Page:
The James Tudor Foundation established for funding the relief of sickness | Health Education

Health Education

The Foundation is committed to the provision and improvement of medical education, knowledge and research. 

Since the Foundation was set up, a total of £980,634 has been awarded, as 82 grants. The Foundation will consider grants to support:


Funding from The Foundation has supported Max Appeal to produce and reprint its National Consensus Document for 22q11 Deletion Syndrome, a comprehensive and accessible information resource for patients, families and professionals caring and supporting those with rare 22q11 gene deletion.

The British Liver Trust received funding towards the cost of updating and distributing its range of Liver Disease information booklets.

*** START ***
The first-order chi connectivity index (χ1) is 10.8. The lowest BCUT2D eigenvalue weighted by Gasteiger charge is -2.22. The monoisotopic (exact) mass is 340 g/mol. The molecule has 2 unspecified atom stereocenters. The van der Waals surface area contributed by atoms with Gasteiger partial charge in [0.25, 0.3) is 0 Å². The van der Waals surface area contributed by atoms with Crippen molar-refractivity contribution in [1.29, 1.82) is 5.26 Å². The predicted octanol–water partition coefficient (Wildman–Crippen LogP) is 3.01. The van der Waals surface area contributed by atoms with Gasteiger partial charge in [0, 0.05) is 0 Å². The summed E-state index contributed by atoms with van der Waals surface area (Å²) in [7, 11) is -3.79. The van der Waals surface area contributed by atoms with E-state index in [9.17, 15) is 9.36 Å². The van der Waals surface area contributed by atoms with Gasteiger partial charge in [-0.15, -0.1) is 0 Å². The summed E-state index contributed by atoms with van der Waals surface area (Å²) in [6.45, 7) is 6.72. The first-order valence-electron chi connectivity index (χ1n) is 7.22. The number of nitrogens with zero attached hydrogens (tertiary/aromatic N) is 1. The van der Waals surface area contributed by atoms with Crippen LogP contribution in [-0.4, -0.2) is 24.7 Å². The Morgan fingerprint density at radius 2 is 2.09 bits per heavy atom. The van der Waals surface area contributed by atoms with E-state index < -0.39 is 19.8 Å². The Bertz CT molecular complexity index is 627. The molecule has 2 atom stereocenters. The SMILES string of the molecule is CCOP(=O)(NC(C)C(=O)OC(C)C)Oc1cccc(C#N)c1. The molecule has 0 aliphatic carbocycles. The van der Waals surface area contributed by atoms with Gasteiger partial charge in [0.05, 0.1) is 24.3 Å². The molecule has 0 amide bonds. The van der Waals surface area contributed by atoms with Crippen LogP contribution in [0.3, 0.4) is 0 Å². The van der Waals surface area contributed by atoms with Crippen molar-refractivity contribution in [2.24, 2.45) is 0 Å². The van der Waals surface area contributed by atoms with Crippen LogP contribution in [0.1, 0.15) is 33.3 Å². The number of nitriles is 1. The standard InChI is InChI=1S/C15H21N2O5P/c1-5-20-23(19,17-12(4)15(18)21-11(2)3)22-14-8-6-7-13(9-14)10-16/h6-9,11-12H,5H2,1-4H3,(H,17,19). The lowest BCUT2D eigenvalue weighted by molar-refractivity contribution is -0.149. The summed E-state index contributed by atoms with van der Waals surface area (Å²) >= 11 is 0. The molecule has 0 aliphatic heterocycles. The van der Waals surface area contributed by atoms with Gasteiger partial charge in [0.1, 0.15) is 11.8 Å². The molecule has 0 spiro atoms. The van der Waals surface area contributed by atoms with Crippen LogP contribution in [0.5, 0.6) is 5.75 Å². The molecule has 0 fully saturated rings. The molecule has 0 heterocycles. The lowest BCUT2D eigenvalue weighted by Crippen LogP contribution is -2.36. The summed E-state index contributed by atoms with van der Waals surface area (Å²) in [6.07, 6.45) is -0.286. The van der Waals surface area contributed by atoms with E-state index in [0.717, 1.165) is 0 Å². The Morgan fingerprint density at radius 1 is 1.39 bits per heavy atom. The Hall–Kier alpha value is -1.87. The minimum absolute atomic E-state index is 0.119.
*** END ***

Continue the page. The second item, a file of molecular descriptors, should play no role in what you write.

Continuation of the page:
A leadership scholarship and bursary for senior nurses and midwives, awarded by The Florence Nightingale Foundation and sponsored by The Foundation, has allowed senior nurses and midwives to travel abroad to learn how other countries support the treatment of chronic wounds, dementia care, palliative care and integrated cultural differences in care. A grant from the Foundation has allowed Body and Soul to provide an HIV and AIDS awareness education programme for young people in secondary schools called ‘Life in My Shoes’.
Ataxia UK has received an award to produce a series of webcasts entitled 'Wobbly TV' to reach out to people with Ataxia via the web and share information on the latest developments in the search for a cure or effective treatment for this condition.
Public Health: 
Meningitis Now has received funding for its Meningitis W vaccination and awareness programme in schools and universities.
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